In the MTC, they say the two hardest languages for English speakers to learn are Finnish and Korean. Even though that may have be the case, for some reason, Korean wasn't hard for me as a missionary. I'm not saying I was a genius and was somehow completely fluent after three months of study. But it just wasn't hard for me. We were taught new grammar forms, and I would just plug in different verbs and nouns. Almost like legos, or an algebra equation. Which makes it truly ironic that I loved it so much because I've always hated math, and I never played with legos as a child. I just accepted that I wouldn't be perfect. I just accepted that I wouldn't understand anything at church or meal appointments. I remember one of the sisters in my district telling me that she went to bed crying every night over Korean for the first few weeks. I was shocked because 1) I hadn't noticed and 2) I couldn't relate. But I came to find out that learning the language wasn't meant to be my trial as a missionary. Having surgery, getting sick, almost having to have a hip replacement, getting delayed in the MTC, leaving a people I loved so much that hurt- all of those things were my trial.
And so now I'm back. In some ways my Korean has improved. And in some ways it's.... well, it's bad. But somehow I've still been able to maintain the bright optimism about it all. Until today.
When they asked me to give a lesson in Young Women's, I thought, "Ok. This will be hard. But I can do it. I used to give 40 minute lessons as a missionary all the time in the MTC." Of course it wasn't good Korean, but it was good enough for the people I was teaching to understand and feel the Spirit. For the past two weeks I've been praying and preparing. I even enlisted the help of my Korean "tutor" (really my best friend in Korea, Oh Kyoung Mi) to help me figure out some vocabulary and sentence structure.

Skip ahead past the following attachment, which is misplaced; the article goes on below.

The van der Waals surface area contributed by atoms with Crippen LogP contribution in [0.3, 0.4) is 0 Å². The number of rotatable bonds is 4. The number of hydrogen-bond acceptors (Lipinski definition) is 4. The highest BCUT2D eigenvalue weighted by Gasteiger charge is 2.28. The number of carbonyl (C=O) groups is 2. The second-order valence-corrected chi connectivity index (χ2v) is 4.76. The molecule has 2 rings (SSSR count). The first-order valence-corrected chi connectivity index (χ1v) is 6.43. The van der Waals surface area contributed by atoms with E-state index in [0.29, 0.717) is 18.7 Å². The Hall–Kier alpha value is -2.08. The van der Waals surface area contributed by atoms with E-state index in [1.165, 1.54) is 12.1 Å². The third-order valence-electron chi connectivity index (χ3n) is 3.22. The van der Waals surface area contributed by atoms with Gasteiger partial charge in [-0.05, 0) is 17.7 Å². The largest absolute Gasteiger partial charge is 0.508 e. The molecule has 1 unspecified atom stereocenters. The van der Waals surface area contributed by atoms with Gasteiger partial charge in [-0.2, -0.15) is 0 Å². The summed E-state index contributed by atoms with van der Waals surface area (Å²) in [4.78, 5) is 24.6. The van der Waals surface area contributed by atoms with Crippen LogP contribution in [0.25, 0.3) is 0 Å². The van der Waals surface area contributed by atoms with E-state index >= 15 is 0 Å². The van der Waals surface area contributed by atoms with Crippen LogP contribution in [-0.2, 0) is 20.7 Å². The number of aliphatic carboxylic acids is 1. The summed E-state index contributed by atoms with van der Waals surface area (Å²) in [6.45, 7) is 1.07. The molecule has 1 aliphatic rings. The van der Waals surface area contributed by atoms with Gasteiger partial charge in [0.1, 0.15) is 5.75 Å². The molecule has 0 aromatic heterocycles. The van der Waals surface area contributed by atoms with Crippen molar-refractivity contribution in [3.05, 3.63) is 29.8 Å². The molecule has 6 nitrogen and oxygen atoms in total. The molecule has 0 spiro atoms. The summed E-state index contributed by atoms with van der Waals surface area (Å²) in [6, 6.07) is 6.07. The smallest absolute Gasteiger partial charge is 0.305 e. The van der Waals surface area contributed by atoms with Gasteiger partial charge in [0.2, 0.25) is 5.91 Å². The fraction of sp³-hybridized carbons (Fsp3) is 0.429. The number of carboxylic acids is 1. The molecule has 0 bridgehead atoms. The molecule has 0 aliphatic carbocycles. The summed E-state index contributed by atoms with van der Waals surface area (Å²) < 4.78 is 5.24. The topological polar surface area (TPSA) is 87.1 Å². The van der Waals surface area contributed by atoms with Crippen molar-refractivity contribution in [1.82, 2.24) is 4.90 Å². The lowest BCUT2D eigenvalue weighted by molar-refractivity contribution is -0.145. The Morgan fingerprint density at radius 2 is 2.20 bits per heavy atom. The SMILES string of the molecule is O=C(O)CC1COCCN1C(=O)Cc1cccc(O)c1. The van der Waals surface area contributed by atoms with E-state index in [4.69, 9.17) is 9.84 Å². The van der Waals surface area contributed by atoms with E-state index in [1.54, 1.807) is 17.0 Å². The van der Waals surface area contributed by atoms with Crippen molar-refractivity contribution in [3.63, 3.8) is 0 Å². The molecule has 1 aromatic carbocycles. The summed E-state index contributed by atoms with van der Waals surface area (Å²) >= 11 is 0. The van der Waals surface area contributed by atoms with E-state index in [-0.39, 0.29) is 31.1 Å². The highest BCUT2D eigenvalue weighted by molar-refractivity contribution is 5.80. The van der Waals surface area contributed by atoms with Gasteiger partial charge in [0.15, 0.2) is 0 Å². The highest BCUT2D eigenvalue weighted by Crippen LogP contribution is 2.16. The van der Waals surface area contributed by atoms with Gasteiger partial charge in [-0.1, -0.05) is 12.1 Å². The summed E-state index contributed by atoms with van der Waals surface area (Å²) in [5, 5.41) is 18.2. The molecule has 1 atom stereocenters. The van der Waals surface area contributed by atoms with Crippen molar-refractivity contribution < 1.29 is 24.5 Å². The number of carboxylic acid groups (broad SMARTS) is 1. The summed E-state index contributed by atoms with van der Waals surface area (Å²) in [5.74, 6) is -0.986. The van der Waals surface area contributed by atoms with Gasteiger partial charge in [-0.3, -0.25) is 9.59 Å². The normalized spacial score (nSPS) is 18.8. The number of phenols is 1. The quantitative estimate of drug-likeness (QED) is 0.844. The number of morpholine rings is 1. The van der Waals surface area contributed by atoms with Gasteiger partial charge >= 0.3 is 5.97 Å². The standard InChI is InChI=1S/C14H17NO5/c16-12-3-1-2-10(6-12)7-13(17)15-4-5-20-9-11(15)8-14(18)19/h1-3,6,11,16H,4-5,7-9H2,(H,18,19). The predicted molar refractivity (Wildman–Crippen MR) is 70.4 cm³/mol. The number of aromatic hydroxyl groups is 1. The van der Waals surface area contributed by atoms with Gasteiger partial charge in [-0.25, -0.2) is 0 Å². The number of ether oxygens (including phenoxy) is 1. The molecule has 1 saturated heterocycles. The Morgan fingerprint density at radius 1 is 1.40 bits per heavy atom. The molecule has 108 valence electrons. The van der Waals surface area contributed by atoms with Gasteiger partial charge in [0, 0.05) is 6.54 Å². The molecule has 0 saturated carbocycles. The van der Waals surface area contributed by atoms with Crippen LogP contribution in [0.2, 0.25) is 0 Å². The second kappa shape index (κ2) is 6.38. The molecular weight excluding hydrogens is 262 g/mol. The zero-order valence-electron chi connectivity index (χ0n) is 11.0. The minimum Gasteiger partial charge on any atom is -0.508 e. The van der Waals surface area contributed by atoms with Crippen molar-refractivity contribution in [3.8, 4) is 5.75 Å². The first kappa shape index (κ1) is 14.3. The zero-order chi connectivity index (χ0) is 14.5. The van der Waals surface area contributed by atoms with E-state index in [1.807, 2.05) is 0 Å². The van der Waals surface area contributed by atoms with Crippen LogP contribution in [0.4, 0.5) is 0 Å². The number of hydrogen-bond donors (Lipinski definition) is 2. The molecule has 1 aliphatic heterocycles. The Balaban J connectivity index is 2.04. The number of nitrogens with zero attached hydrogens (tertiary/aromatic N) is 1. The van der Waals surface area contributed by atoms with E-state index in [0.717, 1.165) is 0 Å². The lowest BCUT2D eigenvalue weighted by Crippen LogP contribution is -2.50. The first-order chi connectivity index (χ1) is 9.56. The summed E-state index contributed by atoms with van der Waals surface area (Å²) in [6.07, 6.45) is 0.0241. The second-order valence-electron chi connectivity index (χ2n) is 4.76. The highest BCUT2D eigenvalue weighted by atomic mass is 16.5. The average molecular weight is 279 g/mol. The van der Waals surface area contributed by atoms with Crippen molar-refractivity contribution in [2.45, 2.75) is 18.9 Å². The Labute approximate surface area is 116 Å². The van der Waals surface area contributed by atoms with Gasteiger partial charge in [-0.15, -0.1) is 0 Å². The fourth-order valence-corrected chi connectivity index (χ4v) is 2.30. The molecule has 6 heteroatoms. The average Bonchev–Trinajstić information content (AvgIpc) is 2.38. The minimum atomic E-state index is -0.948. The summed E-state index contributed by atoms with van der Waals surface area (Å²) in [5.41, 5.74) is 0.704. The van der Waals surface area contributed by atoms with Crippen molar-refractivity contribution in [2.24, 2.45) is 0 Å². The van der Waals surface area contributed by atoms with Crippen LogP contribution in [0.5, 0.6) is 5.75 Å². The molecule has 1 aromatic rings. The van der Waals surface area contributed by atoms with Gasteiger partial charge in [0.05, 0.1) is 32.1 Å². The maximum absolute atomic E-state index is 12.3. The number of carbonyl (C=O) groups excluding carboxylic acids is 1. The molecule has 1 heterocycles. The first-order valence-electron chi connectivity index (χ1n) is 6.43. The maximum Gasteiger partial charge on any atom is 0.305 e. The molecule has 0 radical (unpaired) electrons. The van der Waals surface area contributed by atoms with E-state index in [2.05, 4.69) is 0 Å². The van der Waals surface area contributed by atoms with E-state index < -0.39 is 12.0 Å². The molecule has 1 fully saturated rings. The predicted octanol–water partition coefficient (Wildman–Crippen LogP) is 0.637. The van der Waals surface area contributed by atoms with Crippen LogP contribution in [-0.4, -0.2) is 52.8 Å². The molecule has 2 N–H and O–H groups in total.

But when I got up to teach today, everything sort of fell apart. I didn't follow my lesson plan. I couldn't connect to the WiFi to show the Mormon Message I wanted. And I could tell that the girls were bored. So even though the other leaders said I did a good job, I barely held it together during the car ride home.
Upon arriving home, I bawled my eyes out for a good 15 minutes until I finally responded to Lindsay's text to Skype. And then I cried a little bit more.
As I was crying, I tried to do some self-examination. "Ok, why is it exactly that your crying? They said you did well. You bore testimony of Christ. You left a commitment. No one was mean to you. What's the problem?" I think the biggest problem was that I didn't try hard enough. I put in more preparation for this lesson than I do for lessons in America. I learned new vocabulary. I had a lesson plan. But I didn't practice. I didn't role-play. I didn't do the things that I did as a missionary with every gospel lesson I taught. I wasn't frustrated with the language, I was frustrated with myself.
There was a moment this afternoon when some dramatic thoughts started to emerge. Thoughts like, "What am I doing here? I'm so alone. I miss having someone my age to talk to." But it was strange. Even before those thoughts could fully take form, my rational side pushed them completely away. "You know why you're here. You're not alone."
So, I don't know exactly why I'm here. But when I prayed about coming to Jeonju, it felt good. It felt right. There's been these instances with people I've met here, just in this short month, that have shown me this was all meant to be, cliché as that sounds. So even though I don't know what the plan is exactly, the evidence suggests that I just have to believe, that I have to keep going with a positive attitude, that I have to act in faith. Which is quite ironic because that is the very topic my lesson was on today.
There's a scripture in Esther that I love. It's found in chapter 4, verse 14. Esther's uncle Mordecai is speaking to her, pleading with her to speak to the King on behalf of the Jewish people. "...who knoweth whether thou art come to the kingdom for such a
Now if only I could say that in Korean.
The Good Shepherd, Henry Ossawa Tanner 1902-1903